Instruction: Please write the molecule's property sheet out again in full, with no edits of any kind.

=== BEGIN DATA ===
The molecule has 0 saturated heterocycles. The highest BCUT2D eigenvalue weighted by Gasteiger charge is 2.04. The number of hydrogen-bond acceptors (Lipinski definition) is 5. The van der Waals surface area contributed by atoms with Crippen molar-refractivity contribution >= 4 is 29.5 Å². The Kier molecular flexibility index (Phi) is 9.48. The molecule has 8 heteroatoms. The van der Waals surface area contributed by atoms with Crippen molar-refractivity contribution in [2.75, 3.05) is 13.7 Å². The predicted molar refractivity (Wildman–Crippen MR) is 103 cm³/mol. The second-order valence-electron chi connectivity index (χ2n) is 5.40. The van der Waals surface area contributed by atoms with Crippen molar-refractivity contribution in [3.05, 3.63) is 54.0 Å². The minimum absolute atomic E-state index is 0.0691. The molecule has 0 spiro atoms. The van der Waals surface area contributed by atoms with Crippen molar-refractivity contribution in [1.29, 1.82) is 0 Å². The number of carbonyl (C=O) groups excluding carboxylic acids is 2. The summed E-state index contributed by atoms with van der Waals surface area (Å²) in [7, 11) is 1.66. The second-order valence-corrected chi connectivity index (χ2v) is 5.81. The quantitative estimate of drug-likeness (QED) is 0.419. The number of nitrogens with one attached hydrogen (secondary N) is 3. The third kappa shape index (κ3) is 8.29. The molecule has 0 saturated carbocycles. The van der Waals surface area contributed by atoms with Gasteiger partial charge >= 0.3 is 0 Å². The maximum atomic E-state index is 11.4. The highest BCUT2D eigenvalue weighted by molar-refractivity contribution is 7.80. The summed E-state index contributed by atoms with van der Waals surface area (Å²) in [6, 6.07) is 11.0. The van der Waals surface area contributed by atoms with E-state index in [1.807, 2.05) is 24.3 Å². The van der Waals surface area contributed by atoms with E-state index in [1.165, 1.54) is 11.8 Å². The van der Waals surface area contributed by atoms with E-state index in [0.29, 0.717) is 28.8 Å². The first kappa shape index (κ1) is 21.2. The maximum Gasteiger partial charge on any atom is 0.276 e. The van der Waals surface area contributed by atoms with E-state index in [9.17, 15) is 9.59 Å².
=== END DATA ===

The molecule has 0 saturated heterocycles. The highest BCUT2D eigenvalue weighted by Gasteiger charge is 2.04. The number of hydrogen-bond acceptors (Lipinski definition) is 5. The van der Waals surface area contributed by atoms with Crippen molar-refractivity contribution >= 4 is 29.5 Å². The Kier molecular flexibility index (Phi) is 9.48. The molecule has 8 heteroatoms. The van der Waals surface area contributed by atoms with Crippen molar-refractivity contribution in [2.75, 3.05) is 13.7 Å². The predicted molar refractivity (Wildman–Crippen MR) is 103 cm³/mol. The second-order valence-electron chi connectivity index (χ2n) is 5.40. The van der Waals surface area contributed by atoms with Crippen molar-refractivity contribution in [3.05, 3.63) is 54.0 Å². The minimum absolute atomic E-state index is 0.0691. The molecule has 0 spiro atoms. The van der Waals surface area contributed by atoms with Crippen molar-refractivity contribution in [1.29, 1.82) is 0 Å². The number of carbonyl (C=O) groups excluding carboxylic acids is 2. The summed E-state index contributed by atoms with van der Waals surface area (Å²) in [7, 11) is 1.66. The second-order valence-corrected chi connectivity index (χ2v) is 5.81. The quantitative estimate of drug-likeness (QED) is 0.419. The number of nitrogens with one attached hydrogen (secondary N) is 3. The third kappa shape index (κ3) is 8.29. The molecule has 0 saturated carbocycles. The van der Waals surface area contributed by atoms with Gasteiger partial charge >= 0.3 is 0 Å². The maximum atomic E-state index is 11.4. The highest BCUT2D eigenvalue weighted by molar-refractivity contribution is 7.80. The summed E-state index contributed by atoms with van der Waals surface area (Å²) in [6, 6.07) is 11.0. The van der Waals surface area contributed by atoms with E-state index in [1.807, 2.05) is 24.3 Å². The van der Waals surface area contributed by atoms with E-state index in [1.165, 1.54) is 11.8 Å². The van der Waals surface area contributed by atoms with E-state index in [0.29, 0.717) is 28.8 Å². The first kappa shape index (κ1) is 21.2. The maximum Gasteiger partial charge on any atom is 0.276 e. The van der Waals surface area contributed by atoms with E-state index in [9.17, 15) is 9.59 Å².